I can’t imagine a single area of nonprofit work that isn’t affected in some profound way by American Consumerism. Directly and indirectly it undermines all our social change efforts. It narrowly frames our actions, blinding us to the forces that keep so much of the world in misery. It engenders habits of mind that transform world-be activists and supporters into passive collectors (or consumers) of information. And it weakens our resolve to change a system from which we benefit at significant cost to people in other parts of the world and to future generations.
Here are the two basic elements of American Consumerism as I see them:
1. A radical shift in our frame of understanding and discussion. The primary shift is one from a conception of the human species as Homo sapiens, the animal that thinks and deliberates, to Homo mercatus, the creature that purchases. Thus we measure the health of the nation primarily in economic terms—our rates of consumer spending, the growth in our GDP—rather than in our knowledge of history, our fitness for self-governance, and our ability to deliberate intelligently as free citizens. In the Consumerist/Corporatist framework, the primary purpose of education is to prepare our young people for the workforce rather than for engaged citizenry. Foreign policy is designed to create and maintain “an international order in which U.S.-based business can prosper, a world of ... societies that are open to profitable investment, to expansion of export markets and transfer of capital, and to exploitation of material and human resources on the part of U.S. corporations and their local affiliates.”* Thus we topple democratically elected governments, trade with regimes that torture their citizens, and engage in other forms of barbarous behavior to guarantee the free flow of goods and profits. Domestic policy aims to keep alive the myth of the American Dream, which is essentially a dream about ownership. In this dream, the home represents not a base from which we set off to engage the world and make it better, but a place that we pack full of the crap we unceasingly purchase.
2. A weakened ability to resist Consumerist/Corporatist forces. As Chomsky writes in his latest book, Imperial Ambitions, “If you’re trying to turn people into mindless consumers so they don’t interfere with you while you’re reordering the world, you have to keep at them from infancy.” The first order of business might therefore be to undermine public education so that of the 70 percent lucky enough to graduate from high school only a few are able to locate Afghanistan on a map. Childhood is also a good time to start building brand allegiance and underscoring the idea that one can simply use the latest product to point and click one’s way to a better world. We should refuse to teach our kids media literacy—unlike other enlightened countries—so our children can grow into adults easily beguiled by advertisements as well as by the illusion of news. Some of the hard work has already been done for us: National and statewide elections long ago turned into cynical exercises in brand-building and marketing, presenting to the political consumer a narrow range of neatly packaged Candidate Products® to choose from. We don’t exercise democracy in the voting booth: We purchase a product shaped as much by polls and focus groups as the flavorless bran flakes in our cereal bowls.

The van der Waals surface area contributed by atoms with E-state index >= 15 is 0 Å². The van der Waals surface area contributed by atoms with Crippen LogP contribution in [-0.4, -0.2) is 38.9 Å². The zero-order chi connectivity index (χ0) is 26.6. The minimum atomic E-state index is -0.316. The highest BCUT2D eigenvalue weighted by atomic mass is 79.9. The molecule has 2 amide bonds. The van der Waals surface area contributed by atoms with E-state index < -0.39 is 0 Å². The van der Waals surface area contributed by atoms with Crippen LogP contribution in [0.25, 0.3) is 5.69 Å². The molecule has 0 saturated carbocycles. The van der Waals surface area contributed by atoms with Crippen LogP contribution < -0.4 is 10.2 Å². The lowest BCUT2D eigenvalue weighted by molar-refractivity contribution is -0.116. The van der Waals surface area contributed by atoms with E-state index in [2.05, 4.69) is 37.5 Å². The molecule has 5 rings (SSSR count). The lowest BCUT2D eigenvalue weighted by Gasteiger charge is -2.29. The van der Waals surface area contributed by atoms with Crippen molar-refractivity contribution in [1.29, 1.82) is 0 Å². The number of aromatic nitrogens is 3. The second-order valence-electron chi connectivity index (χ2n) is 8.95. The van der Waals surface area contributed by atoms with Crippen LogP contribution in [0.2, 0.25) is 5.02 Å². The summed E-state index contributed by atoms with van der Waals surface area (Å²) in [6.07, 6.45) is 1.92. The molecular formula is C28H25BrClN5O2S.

Consumerism presents two great challenges for those of us who work at nonprofits and foundations, and in civil society organizations more generally. First, we are bought in—literally. This is the challenge of complicity. We benefit from a system that purchases for us some degree of comfort at significant cost to the environment and to the people who are the victims of our country’s economic imperialism.
The second challenge is one of consciousness. Many of us work locally, in this little part of the world, on education, or in health, or in the arts, and we fail to see the connections between our efforts and the broader forces that shape the intellectual and moral contexts in which we work. I would claim that we are doomed to failure, doomed to waste great wads of donor money, unless we understand these connections.
The great liberal theorist Isaiah Berlin championed what he called a negative conception of liberty, one that left fairly unconstrained the actions of citizens. The state was to remain neutral on questions regarding the ultimate Good, providing a framework of rights in which individuals would be free to pursue their own visions of the good life. He imagined, perhaps, a society of knowledgeable and engaged citizens, deliberating, arguing with one another, holding their political leaders accountable. Their deliberations would inflect the teachings in their schools, the conduct of their businesses, the prayers rising from their houses of worship. Did he ever imagine that the Great Axiological Machine—the generator and clarifier of values—would not be the polis but Madison Avenue, funded by powerful interests to increase even more their already magnificent wealth?
* Noam Chomsky: On Power and Ideology: The Managua Lectures (1987).